Child Development Center Garden and Greenhouse Teaches Children About Gardening

Posted: October 1, 2010 at 1:00 am, Last Updated: October 1, 2010 at 7:58 am

By Aisha Jamil

Volunteers from throughout the university have built the garden at the Child Development Center. Dan Waxman, project manager for Auxiliary Enterprises, is at far left, and Dorothea Tyree, lead teacher and garden operations manager, is at far right, standing. Photo courtesy of Dan Waxman

Mason has gone green — again.

Along with various faculty, student and community volunteers, Dan Waxman, project manager of Auxiliary Enterprises, has organized the Child Development Center Garden and Greenhouse.

This garden, which serves as a place for learning and exploration for the university community, was established with the help of a service-learning grant from the American Forest Foundation’s GreenWorks! program, as well as some funding by Mason’s Office of Diversity Programs and Services.

The Child Development Center, located on the Fairfax Campus, is a licensed preschool for children age 2-5. The center currently enrolls 120 children.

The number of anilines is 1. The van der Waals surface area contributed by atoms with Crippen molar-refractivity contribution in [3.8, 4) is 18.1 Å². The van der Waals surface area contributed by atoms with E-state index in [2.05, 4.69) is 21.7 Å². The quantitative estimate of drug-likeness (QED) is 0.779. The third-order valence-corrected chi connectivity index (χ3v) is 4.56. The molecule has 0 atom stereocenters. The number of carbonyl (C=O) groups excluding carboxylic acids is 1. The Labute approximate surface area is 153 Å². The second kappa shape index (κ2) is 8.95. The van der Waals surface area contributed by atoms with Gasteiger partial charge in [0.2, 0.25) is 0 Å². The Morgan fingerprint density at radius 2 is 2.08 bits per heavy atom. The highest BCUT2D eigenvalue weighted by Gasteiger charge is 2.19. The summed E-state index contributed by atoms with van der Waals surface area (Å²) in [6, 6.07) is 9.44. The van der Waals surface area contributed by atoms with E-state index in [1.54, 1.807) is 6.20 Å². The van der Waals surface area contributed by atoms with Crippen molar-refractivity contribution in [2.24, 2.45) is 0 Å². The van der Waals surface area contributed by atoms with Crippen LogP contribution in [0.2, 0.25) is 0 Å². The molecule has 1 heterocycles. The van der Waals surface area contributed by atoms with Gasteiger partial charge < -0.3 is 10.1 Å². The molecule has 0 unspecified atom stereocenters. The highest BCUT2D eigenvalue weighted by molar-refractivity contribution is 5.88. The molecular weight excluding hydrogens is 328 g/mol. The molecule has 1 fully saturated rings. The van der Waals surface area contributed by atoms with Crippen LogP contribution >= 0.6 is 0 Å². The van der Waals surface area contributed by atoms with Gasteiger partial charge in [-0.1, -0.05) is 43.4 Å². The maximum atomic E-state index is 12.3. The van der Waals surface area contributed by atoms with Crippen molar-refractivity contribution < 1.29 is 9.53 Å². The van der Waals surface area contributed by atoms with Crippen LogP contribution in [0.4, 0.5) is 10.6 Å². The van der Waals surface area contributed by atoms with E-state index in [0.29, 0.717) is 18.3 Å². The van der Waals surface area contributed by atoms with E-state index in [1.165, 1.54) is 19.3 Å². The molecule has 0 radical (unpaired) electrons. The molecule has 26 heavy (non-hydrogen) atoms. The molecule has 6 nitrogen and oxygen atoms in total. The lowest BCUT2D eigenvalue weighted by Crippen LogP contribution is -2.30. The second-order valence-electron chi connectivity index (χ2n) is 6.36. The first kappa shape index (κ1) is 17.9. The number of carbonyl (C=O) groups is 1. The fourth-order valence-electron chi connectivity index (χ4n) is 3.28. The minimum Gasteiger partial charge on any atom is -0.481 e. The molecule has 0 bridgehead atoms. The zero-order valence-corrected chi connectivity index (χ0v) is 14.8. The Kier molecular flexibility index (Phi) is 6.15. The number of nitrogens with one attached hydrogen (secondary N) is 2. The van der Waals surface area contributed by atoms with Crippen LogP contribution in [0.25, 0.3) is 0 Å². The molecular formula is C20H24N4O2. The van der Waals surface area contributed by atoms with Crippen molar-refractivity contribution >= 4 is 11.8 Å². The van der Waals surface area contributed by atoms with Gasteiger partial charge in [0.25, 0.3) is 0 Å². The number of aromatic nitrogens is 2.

“As the garden grows, we hope that people involved will gain an appreciation for the natural world and also for where their food comes from,” Waxman says. “College service learners, children, the Child Development Center staff and the Child Development Center parents are all involved in helping the garden become a flourishing success.”

The garden will be used to teach children how to apply nutrition concepts to one’s personal lifestyle and how to show appreciation for food, animals and nature. Children will get to learn about where food comes from and how it is grown, as well as the mechanics of soil and composting.

The Child Development Center garden. Photo courtesy of Dan Waxman

Dorothea Tyree, a lead teacher with the Child Development Center and garden operations manager, coordinates the program as a volunteer.

“The reason behind this program is to teach the children about nature and how things grow. We talk about topics such as healthy eating and give them a chance to learn about responsibility,” Tyree says. “We advocate going green, and, therefore, we do not use any pesticides.”

The Child Development Center Garden donates a portion of its fruits and vegetables to the Lamb Center, a nonprofit organization that provides meals to the homeless.

For more information about the Child Development Center Garden and Greenhouse project, contact Dan Waxman at

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